In short, you're very likely not going to be able to gain weight without gaining at least a little bit of fat. Likewise, you're not going to be able to lose weight without losing a least a little bit of muscle. This is why bodybuilders work in bulk/cut cycles.
To gain weight, you have to eat more than your TDEE (total daily energy expenditure). Provided you get enough protein for your body to repair your muscles when you've worked them out, it doesn't much matter whether you get the rest of your calories from carbs or from fat - both are pretty much pure fuel (though some fat is require to properly absorb a number of nutrients).
Controlling how much fat you gain means controlling how many extra calories you consume. You can really only gain a small amount of muscle at a given time. According to bodybuilding.com, you're looking at about 2 pounds a month, if you're extraordinarily lucky and insanely dedicated.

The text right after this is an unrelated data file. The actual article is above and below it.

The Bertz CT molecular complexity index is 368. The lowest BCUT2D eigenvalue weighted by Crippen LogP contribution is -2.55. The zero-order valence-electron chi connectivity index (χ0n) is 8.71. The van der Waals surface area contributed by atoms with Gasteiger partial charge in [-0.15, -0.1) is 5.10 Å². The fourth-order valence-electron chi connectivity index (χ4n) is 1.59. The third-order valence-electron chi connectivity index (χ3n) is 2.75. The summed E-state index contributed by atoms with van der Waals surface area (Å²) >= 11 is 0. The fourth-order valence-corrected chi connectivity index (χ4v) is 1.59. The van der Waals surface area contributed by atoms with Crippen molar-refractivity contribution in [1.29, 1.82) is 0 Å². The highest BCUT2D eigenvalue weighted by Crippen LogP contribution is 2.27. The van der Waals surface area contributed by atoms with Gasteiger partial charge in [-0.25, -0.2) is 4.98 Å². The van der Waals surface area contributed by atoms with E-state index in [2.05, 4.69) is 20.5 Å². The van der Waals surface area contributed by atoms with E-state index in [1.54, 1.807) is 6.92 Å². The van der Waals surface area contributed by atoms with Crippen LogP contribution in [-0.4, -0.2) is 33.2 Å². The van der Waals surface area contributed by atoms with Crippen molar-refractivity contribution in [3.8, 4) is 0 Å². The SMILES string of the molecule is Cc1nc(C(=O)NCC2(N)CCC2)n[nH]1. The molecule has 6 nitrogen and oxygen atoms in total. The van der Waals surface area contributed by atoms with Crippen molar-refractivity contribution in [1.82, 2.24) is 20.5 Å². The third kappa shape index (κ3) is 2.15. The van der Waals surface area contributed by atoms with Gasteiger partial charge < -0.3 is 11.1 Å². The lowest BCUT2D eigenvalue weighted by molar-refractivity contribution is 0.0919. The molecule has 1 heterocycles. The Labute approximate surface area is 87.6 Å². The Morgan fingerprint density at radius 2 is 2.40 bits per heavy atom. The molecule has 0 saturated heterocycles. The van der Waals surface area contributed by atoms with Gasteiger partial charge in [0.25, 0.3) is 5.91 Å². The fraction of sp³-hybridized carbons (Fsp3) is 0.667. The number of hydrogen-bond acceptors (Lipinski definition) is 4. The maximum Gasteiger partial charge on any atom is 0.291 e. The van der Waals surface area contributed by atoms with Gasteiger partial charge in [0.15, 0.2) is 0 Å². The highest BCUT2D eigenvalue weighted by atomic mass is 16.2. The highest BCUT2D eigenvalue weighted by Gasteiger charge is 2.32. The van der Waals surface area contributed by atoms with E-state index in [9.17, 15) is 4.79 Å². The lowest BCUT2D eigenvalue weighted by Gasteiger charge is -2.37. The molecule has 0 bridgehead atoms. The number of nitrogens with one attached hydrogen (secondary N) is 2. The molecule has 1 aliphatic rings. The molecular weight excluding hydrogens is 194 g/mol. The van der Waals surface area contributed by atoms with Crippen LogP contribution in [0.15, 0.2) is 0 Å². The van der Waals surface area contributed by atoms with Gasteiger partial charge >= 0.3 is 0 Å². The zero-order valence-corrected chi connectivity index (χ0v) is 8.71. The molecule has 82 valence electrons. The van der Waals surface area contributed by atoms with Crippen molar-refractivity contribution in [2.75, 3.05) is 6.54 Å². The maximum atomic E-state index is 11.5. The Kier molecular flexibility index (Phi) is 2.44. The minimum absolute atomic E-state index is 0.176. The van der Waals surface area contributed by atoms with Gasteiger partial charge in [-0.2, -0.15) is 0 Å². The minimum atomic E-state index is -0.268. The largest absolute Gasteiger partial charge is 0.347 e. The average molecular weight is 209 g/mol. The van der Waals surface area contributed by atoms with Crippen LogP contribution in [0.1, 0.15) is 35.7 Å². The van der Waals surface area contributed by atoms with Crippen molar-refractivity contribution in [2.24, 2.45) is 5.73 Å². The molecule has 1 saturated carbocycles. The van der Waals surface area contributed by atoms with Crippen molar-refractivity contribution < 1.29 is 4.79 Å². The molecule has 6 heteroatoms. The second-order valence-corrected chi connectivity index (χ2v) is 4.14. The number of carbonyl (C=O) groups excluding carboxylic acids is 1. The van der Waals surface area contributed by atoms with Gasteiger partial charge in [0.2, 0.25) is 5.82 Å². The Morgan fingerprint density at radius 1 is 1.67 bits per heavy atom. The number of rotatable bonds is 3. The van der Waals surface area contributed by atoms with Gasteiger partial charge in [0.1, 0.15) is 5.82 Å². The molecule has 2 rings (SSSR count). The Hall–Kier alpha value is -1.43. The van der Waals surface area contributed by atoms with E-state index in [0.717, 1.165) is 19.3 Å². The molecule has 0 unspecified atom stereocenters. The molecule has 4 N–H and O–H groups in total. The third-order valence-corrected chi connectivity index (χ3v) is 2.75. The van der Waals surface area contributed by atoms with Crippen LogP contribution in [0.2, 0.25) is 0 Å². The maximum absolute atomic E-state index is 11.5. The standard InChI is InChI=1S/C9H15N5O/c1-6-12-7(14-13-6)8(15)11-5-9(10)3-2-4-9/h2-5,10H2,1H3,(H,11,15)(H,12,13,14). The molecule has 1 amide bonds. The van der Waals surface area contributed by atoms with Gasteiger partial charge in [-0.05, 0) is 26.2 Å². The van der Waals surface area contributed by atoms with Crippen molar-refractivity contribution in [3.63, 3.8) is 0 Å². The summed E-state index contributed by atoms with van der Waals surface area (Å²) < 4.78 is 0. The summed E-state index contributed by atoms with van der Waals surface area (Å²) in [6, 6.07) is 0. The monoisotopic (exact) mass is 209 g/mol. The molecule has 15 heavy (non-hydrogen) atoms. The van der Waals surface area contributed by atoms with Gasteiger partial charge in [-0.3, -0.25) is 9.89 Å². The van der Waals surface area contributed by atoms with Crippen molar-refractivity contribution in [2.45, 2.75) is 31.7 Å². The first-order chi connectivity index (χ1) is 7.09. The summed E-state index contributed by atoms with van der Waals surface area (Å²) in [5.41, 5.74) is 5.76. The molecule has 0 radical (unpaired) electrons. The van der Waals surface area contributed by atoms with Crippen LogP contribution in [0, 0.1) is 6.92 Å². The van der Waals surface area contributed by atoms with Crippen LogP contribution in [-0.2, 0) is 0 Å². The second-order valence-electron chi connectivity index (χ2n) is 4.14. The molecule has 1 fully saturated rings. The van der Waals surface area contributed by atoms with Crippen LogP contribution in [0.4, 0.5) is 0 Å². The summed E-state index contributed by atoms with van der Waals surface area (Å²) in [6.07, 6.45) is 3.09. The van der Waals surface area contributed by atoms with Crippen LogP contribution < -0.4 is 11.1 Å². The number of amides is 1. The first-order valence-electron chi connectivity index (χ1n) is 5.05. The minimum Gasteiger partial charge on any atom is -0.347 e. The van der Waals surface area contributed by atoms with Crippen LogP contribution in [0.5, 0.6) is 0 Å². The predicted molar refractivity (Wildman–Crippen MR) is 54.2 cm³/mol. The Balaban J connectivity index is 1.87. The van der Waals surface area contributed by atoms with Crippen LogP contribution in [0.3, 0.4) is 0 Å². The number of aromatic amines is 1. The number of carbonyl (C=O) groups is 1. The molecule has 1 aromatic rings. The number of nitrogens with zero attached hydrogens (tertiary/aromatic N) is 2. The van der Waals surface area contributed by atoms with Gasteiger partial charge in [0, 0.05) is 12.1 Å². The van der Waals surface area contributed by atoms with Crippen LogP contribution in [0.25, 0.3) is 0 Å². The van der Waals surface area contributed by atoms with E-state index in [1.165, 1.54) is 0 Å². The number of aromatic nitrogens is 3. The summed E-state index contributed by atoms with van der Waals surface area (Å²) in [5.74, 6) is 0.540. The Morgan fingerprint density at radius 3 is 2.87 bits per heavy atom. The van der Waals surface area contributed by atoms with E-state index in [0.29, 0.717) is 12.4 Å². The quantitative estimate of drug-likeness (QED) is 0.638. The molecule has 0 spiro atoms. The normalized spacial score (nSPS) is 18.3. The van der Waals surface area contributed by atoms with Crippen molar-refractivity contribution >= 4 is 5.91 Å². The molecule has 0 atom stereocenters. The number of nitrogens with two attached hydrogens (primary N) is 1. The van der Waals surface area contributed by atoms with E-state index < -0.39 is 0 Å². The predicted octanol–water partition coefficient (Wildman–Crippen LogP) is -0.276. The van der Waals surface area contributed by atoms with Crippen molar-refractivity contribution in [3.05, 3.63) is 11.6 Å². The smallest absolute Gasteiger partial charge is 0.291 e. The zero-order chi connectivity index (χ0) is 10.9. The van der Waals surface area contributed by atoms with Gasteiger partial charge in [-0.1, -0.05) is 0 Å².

You'll have to experiment to get the exact number that works for you, but a general starting point is TDEE+30% or so. Remember the limits above, and if you find yourself gaining more than about half a pound a week, you're probably eating too much and should recalculate. This helps ensure that you're providing your body with enough fuel to build muscle, without giving it so much of a surplus that you gain a large amount of fat.
In a few months, whenever you get to about where you want to be in terms of strength (at least for now), or you start seeing a little more fat than you'd like. You can start a cut cycle, which will be something like TDEE-20% to help reduce fat, bringing you to your end goal of having more muscle and less fat.